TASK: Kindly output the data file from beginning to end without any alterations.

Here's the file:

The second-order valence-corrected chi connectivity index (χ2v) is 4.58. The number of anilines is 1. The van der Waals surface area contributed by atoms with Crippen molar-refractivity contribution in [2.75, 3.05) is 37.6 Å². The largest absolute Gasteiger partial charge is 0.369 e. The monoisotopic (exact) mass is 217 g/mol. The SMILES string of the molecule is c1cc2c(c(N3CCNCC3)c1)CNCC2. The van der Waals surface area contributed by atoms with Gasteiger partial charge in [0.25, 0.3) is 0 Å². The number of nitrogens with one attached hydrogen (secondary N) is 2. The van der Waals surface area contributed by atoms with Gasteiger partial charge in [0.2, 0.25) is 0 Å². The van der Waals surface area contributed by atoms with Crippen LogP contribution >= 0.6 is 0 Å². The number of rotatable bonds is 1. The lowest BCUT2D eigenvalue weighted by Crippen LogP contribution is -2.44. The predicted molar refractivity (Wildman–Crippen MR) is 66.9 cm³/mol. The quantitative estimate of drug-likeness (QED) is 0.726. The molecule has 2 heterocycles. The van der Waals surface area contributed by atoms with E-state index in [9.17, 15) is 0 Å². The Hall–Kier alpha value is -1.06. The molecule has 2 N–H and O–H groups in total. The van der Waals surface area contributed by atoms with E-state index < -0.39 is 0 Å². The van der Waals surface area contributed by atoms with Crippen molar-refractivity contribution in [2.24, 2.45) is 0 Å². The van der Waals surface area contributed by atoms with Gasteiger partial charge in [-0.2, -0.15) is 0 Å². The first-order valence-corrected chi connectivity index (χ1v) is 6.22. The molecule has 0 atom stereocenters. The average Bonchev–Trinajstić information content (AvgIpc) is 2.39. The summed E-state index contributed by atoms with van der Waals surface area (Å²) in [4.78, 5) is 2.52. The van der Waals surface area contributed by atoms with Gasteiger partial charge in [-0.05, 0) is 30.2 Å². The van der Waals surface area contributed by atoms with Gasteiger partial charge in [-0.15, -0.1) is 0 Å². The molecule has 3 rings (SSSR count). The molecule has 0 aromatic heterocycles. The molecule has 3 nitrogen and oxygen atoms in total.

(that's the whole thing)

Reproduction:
The second-order valence-corrected chi connectivity index (χ2v) is 4.58. The number of anilines is 1. The van der Waals surface area contributed by atoms with Crippen molar-refractivity contribution in [2.75, 3.05) is 37.6 Å². The largest absolute Gasteiger partial charge is 0.369 e. The monoisotopic (exact) mass is 217 g/mol. The SMILES string of the molecule is c1cc2c(c(N3CCNCC3)c1)CNCC2. The van der Waals surface area contributed by atoms with Gasteiger partial charge in [0.25, 0.3) is 0 Å². The number of nitrogens with one attached hydrogen (secondary N) is 2. The van der Waals surface area contributed by atoms with Gasteiger partial charge in [0.2, 0.25) is 0 Å². The van der Waals surface area contributed by atoms with Crippen LogP contribution >= 0.6 is 0 Å². The number of rotatable bonds is 1. The lowest BCUT2D eigenvalue weighted by Crippen LogP contribution is -2.44. The predicted molar refractivity (Wildman–Crippen MR) is 66.9 cm³/mol. The quantitative estimate of drug-likeness (QED) is 0.726. The molecule has 2 heterocycles. The van der Waals surface area contributed by atoms with E-state index in [9.17, 15) is 0 Å². The Hall–Kier alpha value is -1.06. The molecule has 2 N–H and O–H groups in total. The van der Waals surface area contributed by atoms with E-state index < -0.39 is 0 Å². The van der Waals surface area contributed by atoms with Crippen molar-refractivity contribution in [2.24, 2.45) is 0 Å². The van der Waals surface area contributed by atoms with Gasteiger partial charge in [-0.2, -0.15) is 0 Å². The first-order valence-corrected chi connectivity index (χ1v) is 6.22. The molecule has 0 atom stereocenters. The average Bonchev–Trinajstić information content (AvgIpc) is 2.39. The summed E-state index contributed by atoms with van der Waals surface area (Å²) in [4.78, 5) is 2.52. The van der Waals surface area contributed by atoms with Gasteiger partial charge in [-0.05, 0) is 30.2 Å². The van der Waals surface area contributed by atoms with Gasteiger partial charge in [-0.15, -0.1) is 0 Å². The molecule has 3 rings (SSSR count). The molecule has 0 aromatic heterocycles. The molecule has 3 nitrogen and oxygen atoms in total.